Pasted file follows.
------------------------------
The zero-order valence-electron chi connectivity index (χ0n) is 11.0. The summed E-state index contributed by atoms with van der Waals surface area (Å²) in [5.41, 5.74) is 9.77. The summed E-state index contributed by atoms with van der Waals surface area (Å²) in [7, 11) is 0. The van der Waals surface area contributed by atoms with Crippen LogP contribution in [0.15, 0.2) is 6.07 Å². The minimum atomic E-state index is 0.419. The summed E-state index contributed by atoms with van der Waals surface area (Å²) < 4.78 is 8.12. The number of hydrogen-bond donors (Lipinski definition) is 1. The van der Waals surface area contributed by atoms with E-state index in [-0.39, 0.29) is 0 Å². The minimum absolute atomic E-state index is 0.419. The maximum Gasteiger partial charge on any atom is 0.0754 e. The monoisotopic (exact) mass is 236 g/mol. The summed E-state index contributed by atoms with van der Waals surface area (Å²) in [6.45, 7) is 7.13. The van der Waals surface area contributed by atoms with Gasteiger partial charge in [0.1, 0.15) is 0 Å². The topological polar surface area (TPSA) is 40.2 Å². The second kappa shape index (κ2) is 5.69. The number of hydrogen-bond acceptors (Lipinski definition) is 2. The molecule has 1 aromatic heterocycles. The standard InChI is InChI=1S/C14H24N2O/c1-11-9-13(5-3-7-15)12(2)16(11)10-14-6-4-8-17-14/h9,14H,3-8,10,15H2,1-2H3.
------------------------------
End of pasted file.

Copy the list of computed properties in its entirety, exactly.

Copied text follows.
The zero-order valence-electron chi connectivity index (χ0n) is 11.0. The summed E-state index contributed by atoms with van der Waals surface area (Å²) in [5.41, 5.74) is 9.77. The summed E-state index contributed by atoms with van der Waals surface area (Å²) in [7, 11) is 0. The van der Waals surface area contributed by atoms with Crippen LogP contribution in [0.15, 0.2) is 6.07 Å². The minimum atomic E-state index is 0.419. The summed E-state index contributed by atoms with van der Waals surface area (Å²) < 4.78 is 8.12. The number of hydrogen-bond donors (Lipinski definition) is 1. The van der Waals surface area contributed by atoms with E-state index in [-0.39, 0.29) is 0 Å². The minimum absolute atomic E-state index is 0.419. The maximum Gasteiger partial charge on any atom is 0.0754 e. The monoisotopic (exact) mass is 236 g/mol. The summed E-state index contributed by atoms with van der Waals surface area (Å²) in [6.45, 7) is 7.13. The van der Waals surface area contributed by atoms with Gasteiger partial charge in [0.1, 0.15) is 0 Å². The topological polar surface area (TPSA) is 40.2 Å². The second kappa shape index (κ2) is 5.69. The number of hydrogen-bond acceptors (Lipinski definition) is 2. The molecule has 1 aromatic heterocycles. The standard InChI is InChI=1S/C14H24N2O/c1-11-9-13(5-3-7-15)12(2)16(11)10-14-6-4-8-17-14/h9,14H,3-8,10,15H2,1-2H3.